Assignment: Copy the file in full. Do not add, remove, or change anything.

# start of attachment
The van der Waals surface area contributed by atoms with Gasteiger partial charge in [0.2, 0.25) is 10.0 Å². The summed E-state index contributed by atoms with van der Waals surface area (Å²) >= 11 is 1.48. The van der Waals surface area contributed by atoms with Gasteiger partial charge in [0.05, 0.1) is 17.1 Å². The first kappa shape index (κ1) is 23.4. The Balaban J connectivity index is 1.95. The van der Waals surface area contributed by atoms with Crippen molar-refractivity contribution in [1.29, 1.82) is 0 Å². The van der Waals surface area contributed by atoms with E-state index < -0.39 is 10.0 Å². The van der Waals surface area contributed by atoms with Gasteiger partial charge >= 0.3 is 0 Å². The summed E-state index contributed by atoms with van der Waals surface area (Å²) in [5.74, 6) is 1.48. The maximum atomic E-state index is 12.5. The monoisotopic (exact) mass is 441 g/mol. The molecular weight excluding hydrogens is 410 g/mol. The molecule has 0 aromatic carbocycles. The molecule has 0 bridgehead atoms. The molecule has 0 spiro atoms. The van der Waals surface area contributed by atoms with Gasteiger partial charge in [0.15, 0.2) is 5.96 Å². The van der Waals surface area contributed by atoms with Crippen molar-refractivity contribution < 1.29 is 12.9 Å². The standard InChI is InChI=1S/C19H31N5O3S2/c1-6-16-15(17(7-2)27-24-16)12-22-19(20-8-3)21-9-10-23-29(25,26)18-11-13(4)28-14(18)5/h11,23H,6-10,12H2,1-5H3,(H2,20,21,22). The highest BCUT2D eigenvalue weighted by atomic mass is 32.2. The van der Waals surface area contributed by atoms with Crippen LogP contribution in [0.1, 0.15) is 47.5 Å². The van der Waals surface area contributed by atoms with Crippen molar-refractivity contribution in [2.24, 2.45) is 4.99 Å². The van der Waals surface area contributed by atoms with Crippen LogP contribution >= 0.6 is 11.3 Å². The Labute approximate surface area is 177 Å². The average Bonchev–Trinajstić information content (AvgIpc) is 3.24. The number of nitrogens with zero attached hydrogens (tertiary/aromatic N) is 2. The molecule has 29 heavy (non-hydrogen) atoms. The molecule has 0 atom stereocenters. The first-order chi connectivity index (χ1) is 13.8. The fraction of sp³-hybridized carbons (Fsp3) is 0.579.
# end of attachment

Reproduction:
The van der Waals surface area contributed by atoms with Gasteiger partial charge in [0.2, 0.25) is 10.0 Å². The summed E-state index contributed by atoms with van der Waals surface area (Å²) >= 11 is 1.48. The van der Waals surface area contributed by atoms with Gasteiger partial charge in [0.05, 0.1) is 17.1 Å². The first kappa shape index (κ1) is 23.4. The Balaban J connectivity index is 1.95. The van der Waals surface area contributed by atoms with Crippen molar-refractivity contribution in [1.29, 1.82) is 0 Å². The van der Waals surface area contributed by atoms with E-state index < -0.39 is 10.0 Å². The van der Waals surface area contributed by atoms with Gasteiger partial charge >= 0.3 is 0 Å². The summed E-state index contributed by atoms with van der Waals surface area (Å²) in [5.74, 6) is 1.48. The maximum atomic E-state index is 12.5. The monoisotopic (exact) mass is 441 g/mol. The molecular weight excluding hydrogens is 410 g/mol. The molecule has 0 aromatic carbocycles. The molecule has 0 bridgehead atoms. The molecule has 0 spiro atoms. The van der Waals surface area contributed by atoms with Gasteiger partial charge in [0.15, 0.2) is 5.96 Å². The van der Waals surface area contributed by atoms with Crippen molar-refractivity contribution < 1.29 is 12.9 Å². The standard InChI is InChI=1S/C19H31N5O3S2/c1-6-16-15(17(7-2)27-24-16)12-22-19(20-8-3)21-9-10-23-29(25,26)18-11-13(4)28-14(18)5/h11,23H,6-10,12H2,1-5H3,(H2,20,21,22). The highest BCUT2D eigenvalue weighted by atomic mass is 32.2. The van der Waals surface area contributed by atoms with Crippen LogP contribution in [0.1, 0.15) is 47.5 Å². The van der Waals surface area contributed by atoms with Crippen molar-refractivity contribution in [2.24, 2.45) is 4.99 Å². The van der Waals surface area contributed by atoms with Crippen LogP contribution >= 0.6 is 11.3 Å². The Labute approximate surface area is 177 Å². The average Bonchev–Trinajstić information content (AvgIpc) is 3.24. The number of nitrogens with zero attached hydrogens (tertiary/aromatic N) is 2. The molecule has 29 heavy (non-hydrogen) atoms. The molecule has 0 atom stereocenters. The first-order chi connectivity index (χ1) is 13.8. The fraction of sp³-hybridized carbons (Fsp3) is 0.579.